Rita Moreno reminisced on the night she won an Oscar for her supporting performance in West Side Story (1961). This was the moment she knew she was a name worth knowing. The adrenaline of hearing her name declared the winner can be seen in her beaming eyes as she marched to claim her award – an accumulation of a decade’s worth of hard work finally paying off.
Then her reflection shifts.
"It took a while," the soon-to-be 90-year-old actress said about achieving recognition. "I had been in Hollywood for a very, very long time and struggling as most Hispanic actors did then and by the way still are."
"We are not represented as much as we need to be so I have a bone to pick with the Hollywood contingent," Moreno added. "I think we need to do better than we have. The Black community has done fabulously well and maybe we can learn a few lessons from them."
Born in Humacao, Puerto Rico, the actor of a select group of performers to have won an Oscar, an Emmy, a Tony and a Grammy. She made her acting debut as a 20-year-old in the dated So Young, So Bad (1950) and worked mainly as a television actor for over 10 years before landing her landmark role as Anita.
These days Moreno is doing press for the upcoming documentary Rita Moreno: Just a Girl Who Decided to Go for It which focuses on her early life and career. She is also set to appear in the upcoming Steven Spielberg-directed remake of West Side Story.
Racism played a role in Moreno’s life even before she began acting. Even as a child she endured vulgar name-calling that will not be typed in this article.
"What happened to me is that I ran into a lot of racial bias. And when you’re a little child you accept it. You just think, well, I guess I’m not good. And you never question why."
Her mental health suffered from the abuse to the point she sought help through psychotherapy – or "talk therapy" – a move she says is "the best thing she ever did," for herself.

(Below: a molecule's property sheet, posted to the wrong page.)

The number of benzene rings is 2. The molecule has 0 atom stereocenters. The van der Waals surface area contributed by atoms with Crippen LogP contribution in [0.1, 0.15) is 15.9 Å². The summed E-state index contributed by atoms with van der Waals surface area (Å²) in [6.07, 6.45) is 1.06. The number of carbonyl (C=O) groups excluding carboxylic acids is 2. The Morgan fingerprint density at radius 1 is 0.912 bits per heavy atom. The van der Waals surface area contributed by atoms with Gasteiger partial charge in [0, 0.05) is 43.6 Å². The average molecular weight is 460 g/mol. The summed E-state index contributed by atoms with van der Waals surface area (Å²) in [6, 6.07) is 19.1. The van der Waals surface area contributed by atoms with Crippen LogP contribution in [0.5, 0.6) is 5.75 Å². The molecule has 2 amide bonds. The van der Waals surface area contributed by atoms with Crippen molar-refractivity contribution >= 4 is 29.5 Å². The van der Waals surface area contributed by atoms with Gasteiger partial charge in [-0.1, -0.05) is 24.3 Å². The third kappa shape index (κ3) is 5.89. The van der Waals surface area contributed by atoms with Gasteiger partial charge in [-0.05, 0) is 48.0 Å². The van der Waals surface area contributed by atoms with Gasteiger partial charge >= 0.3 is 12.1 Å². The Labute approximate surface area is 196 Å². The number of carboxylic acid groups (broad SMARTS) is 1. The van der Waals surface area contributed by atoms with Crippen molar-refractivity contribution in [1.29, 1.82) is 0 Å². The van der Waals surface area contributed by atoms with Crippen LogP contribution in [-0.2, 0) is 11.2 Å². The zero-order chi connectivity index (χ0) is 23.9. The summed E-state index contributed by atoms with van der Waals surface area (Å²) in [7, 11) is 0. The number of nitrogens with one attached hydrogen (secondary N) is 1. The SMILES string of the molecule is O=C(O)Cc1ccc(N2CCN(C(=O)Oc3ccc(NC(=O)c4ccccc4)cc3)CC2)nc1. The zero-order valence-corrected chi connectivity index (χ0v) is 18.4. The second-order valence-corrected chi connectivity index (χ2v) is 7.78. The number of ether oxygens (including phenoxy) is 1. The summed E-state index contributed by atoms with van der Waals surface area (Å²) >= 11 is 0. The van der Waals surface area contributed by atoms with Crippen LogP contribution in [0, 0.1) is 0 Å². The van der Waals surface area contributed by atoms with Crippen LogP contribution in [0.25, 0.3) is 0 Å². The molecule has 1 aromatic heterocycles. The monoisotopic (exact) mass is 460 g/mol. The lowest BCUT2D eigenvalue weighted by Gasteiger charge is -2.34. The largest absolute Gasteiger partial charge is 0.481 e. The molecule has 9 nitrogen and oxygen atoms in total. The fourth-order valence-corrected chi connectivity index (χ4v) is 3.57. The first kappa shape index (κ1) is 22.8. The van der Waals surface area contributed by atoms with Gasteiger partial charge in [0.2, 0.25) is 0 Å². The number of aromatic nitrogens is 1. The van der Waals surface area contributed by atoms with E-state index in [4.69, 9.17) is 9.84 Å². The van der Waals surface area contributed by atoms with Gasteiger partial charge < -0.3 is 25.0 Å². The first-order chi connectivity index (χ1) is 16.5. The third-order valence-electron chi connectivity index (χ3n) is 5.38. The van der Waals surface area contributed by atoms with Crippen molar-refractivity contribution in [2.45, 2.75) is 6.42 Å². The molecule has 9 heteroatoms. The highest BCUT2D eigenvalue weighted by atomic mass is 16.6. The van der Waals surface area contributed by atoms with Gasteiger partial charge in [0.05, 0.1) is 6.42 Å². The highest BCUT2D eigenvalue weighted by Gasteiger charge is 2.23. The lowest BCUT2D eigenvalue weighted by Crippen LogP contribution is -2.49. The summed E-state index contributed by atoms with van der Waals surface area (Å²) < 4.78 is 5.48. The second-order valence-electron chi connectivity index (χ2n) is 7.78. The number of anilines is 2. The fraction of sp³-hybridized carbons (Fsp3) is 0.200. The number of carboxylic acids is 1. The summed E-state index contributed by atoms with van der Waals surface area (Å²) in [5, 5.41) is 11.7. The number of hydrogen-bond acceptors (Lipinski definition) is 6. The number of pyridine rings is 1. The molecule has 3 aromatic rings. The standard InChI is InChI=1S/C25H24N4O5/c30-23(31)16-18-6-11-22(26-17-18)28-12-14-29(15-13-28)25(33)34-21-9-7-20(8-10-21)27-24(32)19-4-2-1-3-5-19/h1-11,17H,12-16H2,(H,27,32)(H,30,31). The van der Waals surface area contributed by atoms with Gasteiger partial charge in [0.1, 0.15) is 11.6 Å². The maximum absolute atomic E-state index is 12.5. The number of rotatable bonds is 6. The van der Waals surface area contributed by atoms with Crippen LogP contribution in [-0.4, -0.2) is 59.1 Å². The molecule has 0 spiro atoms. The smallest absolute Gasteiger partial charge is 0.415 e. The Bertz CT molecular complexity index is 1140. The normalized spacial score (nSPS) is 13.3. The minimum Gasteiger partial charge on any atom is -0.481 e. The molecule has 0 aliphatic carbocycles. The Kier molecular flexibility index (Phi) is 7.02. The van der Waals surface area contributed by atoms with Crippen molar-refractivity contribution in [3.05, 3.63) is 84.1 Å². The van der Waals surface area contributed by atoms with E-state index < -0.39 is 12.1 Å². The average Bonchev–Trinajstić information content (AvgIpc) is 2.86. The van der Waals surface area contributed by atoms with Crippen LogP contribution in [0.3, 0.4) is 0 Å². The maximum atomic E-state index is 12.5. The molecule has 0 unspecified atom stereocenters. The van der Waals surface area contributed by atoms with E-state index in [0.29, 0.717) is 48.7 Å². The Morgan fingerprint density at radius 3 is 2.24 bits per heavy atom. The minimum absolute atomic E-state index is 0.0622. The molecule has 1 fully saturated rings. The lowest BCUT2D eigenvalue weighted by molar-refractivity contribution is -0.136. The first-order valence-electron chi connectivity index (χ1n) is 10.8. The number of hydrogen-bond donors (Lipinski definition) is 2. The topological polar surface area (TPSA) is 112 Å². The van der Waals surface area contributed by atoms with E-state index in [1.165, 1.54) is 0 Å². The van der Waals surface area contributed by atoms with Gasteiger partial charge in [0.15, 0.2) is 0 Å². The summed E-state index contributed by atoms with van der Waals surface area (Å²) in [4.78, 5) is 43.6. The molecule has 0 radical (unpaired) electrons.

"… it took years for me to understand that I have worth and that I have value. When you’re little and you accept those kind of characterizations, you’re in trouble."
Moreno’s comments come at a time where Hollywood’s age-old problem of diversity, or the lack thereof, is yet again a topic of discourse following the release of HBO’s In the Heights (2021). In the Heights is a story set in predominantly Hispanic neighborhood with a considerable Afro-Latino population in Washington Heights of New York City. The film’s lack of significant Afro-Latinx representation has led to online criticism for failing to accurately portray the titular neighborhood. Recent comments by director Jon M. Chu and the cast in an interview with The Root have not helped stem the tide in this regard.
Leslie Grace, who plays Nina in the film, is the only Afro-Latina among the principal cast that’s otherwise composed of white-passing and lighter-skinned Latinx people. In the same interview, Grace expressed her disappointment with the lack of diversity in the film.
"I didn’t realize until making this movie that I didn’t really get to see myself or people that look like my siblings that are darker than me onscreen," said Grace.
Producer Lin-Manuel Miranda recently responded to the criticism in a tweet, apologizing for the underrepresentation.
The issue has always been bigger than just one film. According to UCLA’s Hollywood Diversity Report, even though there was small progress in increasing cast diversity among productions, the same could not be said for essential behind-the-scene jobs. Minority groups combined only made up 25.4% of directors and 25.9 of film writers were people of color. The problem gets worse the bigger the budget of the production.
The same report notes that minorities had a substantial impact on the box office in 2020. Of the top 10 grossing films that year, minorities made up more than half of domestic ticket sales on opening weekend for six of them.
Then there’s the money left on the table. A study by the Center for Scholars & Storytellers based out of UCLA revealed films that were not authentically inclusive with their overall diversity (in front of and behind the camera) often lost out on box office earnings. For example, a $159m budgeted film was approximated to lose $32.2M at the opening weekend box office, with the potential to lose an overall $130m. That’s 82% of its budget.
These are just numbers though. Behind the stats are real people like Moreno who have had to deal with the trauma of systemic racism their entire lives.
"A child doesn’t know," said Moreno. "They just believe it… and it takes years to get rid of that feeling [of] self-loathing."